Norman Rockwell circa 1950. Norman Rockwell Museum, Licensed by Norman Rockwell Licensing, Niles, IL. "I love to tell stories in pictures. The story is the first and the last thing. That isn’t what a fine art man goes for, but I go for it.” — Norman Rockwell Early Life and Education Normal Rockwell was born [...]
James Rosenquist was one of America's most influential Pop artists, known for his enormous compositions relating to consumerism, politics and science. James Rosenquist, Bedford, New York, 2012. Photo © Annie Leibovitz Early Life and Education James Rosenquist was born in Grand Forks, North Dakota in 1933 to parents of Scandinavian descent. The family moved often, his father [...]
Recognized as the leading portraitist in England and the United States at the turn of the century, John Singer Sargent (1856-1925) was acclaimed for his elegant and very stylish depictions of high society. Known for his technical precocity, he shunned traditional academic precepts in favor of a modern approach towards technique, color and form, thereby making his [...]
Palmer Schoppe's (1912-2001) artistic leanings were evident since childhood so that his brief year at Yale and then the New York Art Students League from 1930 to 1934 was natural. Upon his return home to Santa Monica, after four years of jazz and blues in New York and in the Gullah community of South Carolina and in [...]
Alfred Sisley (1939-1899) was a French Impressionist painter who in 1862 joined the studio of Charles Gleyre, which Monet, Renoir and Frederic Bazille also attended. When Gleyre's studio closed in 1863, Sisley went on to paint with Monet, Renoir and Bazille. His first paintings reflect the Barbizon school traditions but with independent style. Sisley's paintings were accepted [...]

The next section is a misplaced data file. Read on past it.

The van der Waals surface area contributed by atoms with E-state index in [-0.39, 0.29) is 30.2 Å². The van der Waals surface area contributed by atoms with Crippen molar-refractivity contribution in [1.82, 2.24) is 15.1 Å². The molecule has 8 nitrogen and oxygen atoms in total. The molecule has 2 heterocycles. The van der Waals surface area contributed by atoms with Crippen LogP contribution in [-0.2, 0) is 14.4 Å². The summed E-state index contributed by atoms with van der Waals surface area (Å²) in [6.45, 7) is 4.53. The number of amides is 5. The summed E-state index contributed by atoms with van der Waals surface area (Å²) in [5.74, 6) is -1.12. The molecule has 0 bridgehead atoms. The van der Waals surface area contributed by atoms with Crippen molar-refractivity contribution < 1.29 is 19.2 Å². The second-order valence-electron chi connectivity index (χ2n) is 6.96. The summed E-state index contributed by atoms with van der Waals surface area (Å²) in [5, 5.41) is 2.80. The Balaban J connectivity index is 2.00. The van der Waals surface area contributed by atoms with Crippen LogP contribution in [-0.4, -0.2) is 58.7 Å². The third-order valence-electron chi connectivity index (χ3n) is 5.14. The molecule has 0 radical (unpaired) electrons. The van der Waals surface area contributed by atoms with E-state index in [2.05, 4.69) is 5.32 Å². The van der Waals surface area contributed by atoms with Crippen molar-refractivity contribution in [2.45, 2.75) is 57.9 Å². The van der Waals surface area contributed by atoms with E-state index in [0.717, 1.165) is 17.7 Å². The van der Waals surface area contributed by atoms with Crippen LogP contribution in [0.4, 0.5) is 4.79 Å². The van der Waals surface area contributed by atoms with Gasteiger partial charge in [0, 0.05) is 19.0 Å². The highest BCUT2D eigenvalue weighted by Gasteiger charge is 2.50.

Born in 1951, Hunt Slonem is an American painter, sculptor, and printmaker. He is best known for his Neo-Expressionist paintings of tropical birds, often based on a personal aviary in which he has been keeping from 30 to over 100 live birds of various species. Slonem's works are included in many important museum collections all over the world.
Born in Lock Haven, Pennsylvania, John Sloan (1852-1931) became one of the major early 20th- century figures in New York, pioneering the Social Realist movement with Robert Henri and his circle. He was also an illustrator and early eastern painter in the Southwest. Sloan moved with his family to Philadelphia where he attended Central High School and [...]
Born in Borisoglebsk, Russia, Raphael Soyer (1899-1987) is identified as a Social Realist painter because of his interest in the common man, although he avoided subjects that were particularly critical of society. Soyer moved with his family to the Lower East Side of New York City in 1913, after they were deported from Russia by the Tsarist [...]